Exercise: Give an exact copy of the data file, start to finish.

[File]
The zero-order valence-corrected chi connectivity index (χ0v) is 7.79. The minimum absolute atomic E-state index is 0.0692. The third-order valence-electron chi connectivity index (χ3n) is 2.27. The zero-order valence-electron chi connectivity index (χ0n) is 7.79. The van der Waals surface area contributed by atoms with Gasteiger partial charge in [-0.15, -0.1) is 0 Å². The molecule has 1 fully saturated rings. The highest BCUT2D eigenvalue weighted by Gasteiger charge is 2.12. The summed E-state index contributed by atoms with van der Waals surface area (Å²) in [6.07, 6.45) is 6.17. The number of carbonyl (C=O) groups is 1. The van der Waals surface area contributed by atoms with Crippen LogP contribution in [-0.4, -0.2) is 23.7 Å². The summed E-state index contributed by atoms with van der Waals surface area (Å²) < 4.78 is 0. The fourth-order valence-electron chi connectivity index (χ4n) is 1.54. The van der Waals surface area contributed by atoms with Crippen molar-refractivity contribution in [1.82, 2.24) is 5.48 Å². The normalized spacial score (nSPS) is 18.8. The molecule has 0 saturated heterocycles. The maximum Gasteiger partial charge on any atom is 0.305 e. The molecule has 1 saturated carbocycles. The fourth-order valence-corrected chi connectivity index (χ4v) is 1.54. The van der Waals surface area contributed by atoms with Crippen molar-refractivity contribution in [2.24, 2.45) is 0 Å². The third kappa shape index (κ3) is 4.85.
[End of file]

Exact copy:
The zero-order valence-corrected chi connectivity index (χ0v) is 7.79. The minimum absolute atomic E-state index is 0.0692. The third-order valence-electron chi connectivity index (χ3n) is 2.27. The zero-order valence-electron chi connectivity index (χ0n) is 7.79. The van der Waals surface area contributed by atoms with Gasteiger partial charge in [-0.15, -0.1) is 0 Å². The molecule has 1 fully saturated rings. The highest BCUT2D eigenvalue weighted by Gasteiger charge is 2.12. The summed E-state index contributed by atoms with van der Waals surface area (Å²) in [6.07, 6.45) is 6.17. The number of carbonyl (C=O) groups is 1. The van der Waals surface area contributed by atoms with Crippen LogP contribution in [-0.4, -0.2) is 23.7 Å². The summed E-state index contributed by atoms with van der Waals surface area (Å²) < 4.78 is 0. The fourth-order valence-electron chi connectivity index (χ4n) is 1.54. The van der Waals surface area contributed by atoms with Crippen molar-refractivity contribution in [1.82, 2.24) is 5.48 Å². The normalized spacial score (nSPS) is 18.8. The molecule has 0 saturated heterocycles. The maximum Gasteiger partial charge on any atom is 0.305 e. The molecule has 1 saturated carbocycles. The fourth-order valence-corrected chi connectivity index (χ4v) is 1.54. The van der Waals surface area contributed by atoms with Crippen molar-refractivity contribution in [2.24, 2.45) is 0 Å². The third kappa shape index (κ3) is 4.85.